Living on the edge with livepush… and other CLI improvements

Here at balena, we understand that the primary users of our platform are engineers. For a long time, the tooling we provided for developers and DevOps engineers wasn’t as user-friendly or cohesive as we’d have liked it to be. So a few months back, we decided to focus on improving the experience when using balenaCloud and balenaOS. Here’s what we did…

With all the new features and functionality, we naturally had to make some significant behavioral changes to the CLI, for this reason, we decided to designate this as a major release. We believe most of the major changes work to improve the consistency and usability of the CLI and further our goal of having the CLI as a central tool in all balena workflows. See Major Changes for an in-depth list of all the changes in balena CLI v11, or if you just want to try it now click the button below to find the latest relase on GitHub.

Latest balena CLI on GitHub balena-cli on npm

Local mode

The first step in our mission to deliver a better user experience was finding a way to reduce the time between code changing and it running on your device. We already had the command balena local push, but this feature lived in isolation, it didn’t support multi-container, and was difficult to update. We decided to scrap the existing workflow and instead use the supervisor, as the container orchestration code already existed and now the supervisor was part of balenaOS in both managed and unmanaged devices. Note that local mode is only supported on .dev variants of balenaOS and on balena cloud it needs to be explicitly enabled.

To perform a local mode push, in your project directory, execute balena push <device-ip> or balena push <short-uuid>.local. This will attempt to communicate with the supervisor and docker daemon on the target device, which will detect information about your device, and resolve any Dockerfile.template files. The builds will then occur on-device. Note, this may be slower for the first push than using the cloud builder (in general), but subsequent pushes will make use of docker layer caching, and will be much faster.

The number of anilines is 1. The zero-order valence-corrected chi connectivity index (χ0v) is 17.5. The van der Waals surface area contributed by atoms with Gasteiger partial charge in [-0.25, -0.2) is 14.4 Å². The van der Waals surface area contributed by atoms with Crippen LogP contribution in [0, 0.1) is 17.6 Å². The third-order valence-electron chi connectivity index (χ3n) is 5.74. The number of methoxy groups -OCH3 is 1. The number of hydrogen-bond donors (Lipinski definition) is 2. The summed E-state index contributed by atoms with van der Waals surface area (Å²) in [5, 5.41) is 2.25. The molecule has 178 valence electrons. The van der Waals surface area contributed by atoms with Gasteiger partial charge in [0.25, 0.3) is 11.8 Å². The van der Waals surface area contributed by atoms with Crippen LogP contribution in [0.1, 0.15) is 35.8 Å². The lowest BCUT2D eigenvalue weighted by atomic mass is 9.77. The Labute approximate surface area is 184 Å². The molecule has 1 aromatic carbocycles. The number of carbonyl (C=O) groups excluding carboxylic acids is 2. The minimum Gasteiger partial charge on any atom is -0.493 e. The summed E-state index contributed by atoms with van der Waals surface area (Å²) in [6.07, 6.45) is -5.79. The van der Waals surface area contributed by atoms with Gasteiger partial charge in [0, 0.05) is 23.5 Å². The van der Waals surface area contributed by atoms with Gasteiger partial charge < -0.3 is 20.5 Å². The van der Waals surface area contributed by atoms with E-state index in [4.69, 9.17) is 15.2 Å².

Once the builds have completed, a target state is generated, in much the same way as balenaCloud. The supervisor then applies this target state, and your code will be running!

Living on the edge with livepush… and other CLI improvements

Two things then happen;

  1. The logs of the services and the supervisor will be streamed into your terminal. This can be controlled with the --detached flag. You can also specify which services you want to get logs from (--service) and whether to receive system (supervisor) logs (--system).
  2. The directory in which the code resides will be watched for changes. When any change occurs, a livepush process (more on this below) will start, and your changes will be automatically applied. This can be turned off by supplying the --nolive flag.


Livepush is a recent innovation here at balena, created to streamline the entire workflow when developing on balena devices. At the core of livepush is the idea that it shouldn’t be necessary to change your workflow or code to use it, and we’ve tried to stick to that as much as possible.

As an example, let us consider the following fairly typical Dockerfile.template for a typescript application:

FROM balenalib/%%BALENA_ARCH%%-node:10 # step 1 WORKDIR /usr/src/app #step 2 COPY package.json . #step 3 RUN npm install # step 4 COPY src/*.ts src/ # step 5 RUN npm run build # step 6 CMD node build/app.js # step 7 

The livepush process will look at the Dockerfile, and split it into groups internally. These groups have dependencies on external files, just like in Docker layer caching. If, for example, we changed the package.json file, step 3 onwards would become invalidated, but a source file change would only invalidate step 5 onwards.

The difference between docker layer caching and livepush is that once a layer is invalidated in docker, the entire layer needs to be regenerated, but this is not the case with livepush. To improve on docker layer caching, instead of creating a new image and container with every code change, we execute the dockerfile commands from within the running container. This means that, for example, if you added a dependency to your package.json, rather than having to install all of the dependencies again, only the new dependency would be. If your language stack supports incremental compilation, a source file change would cause only a single file to be recompiled.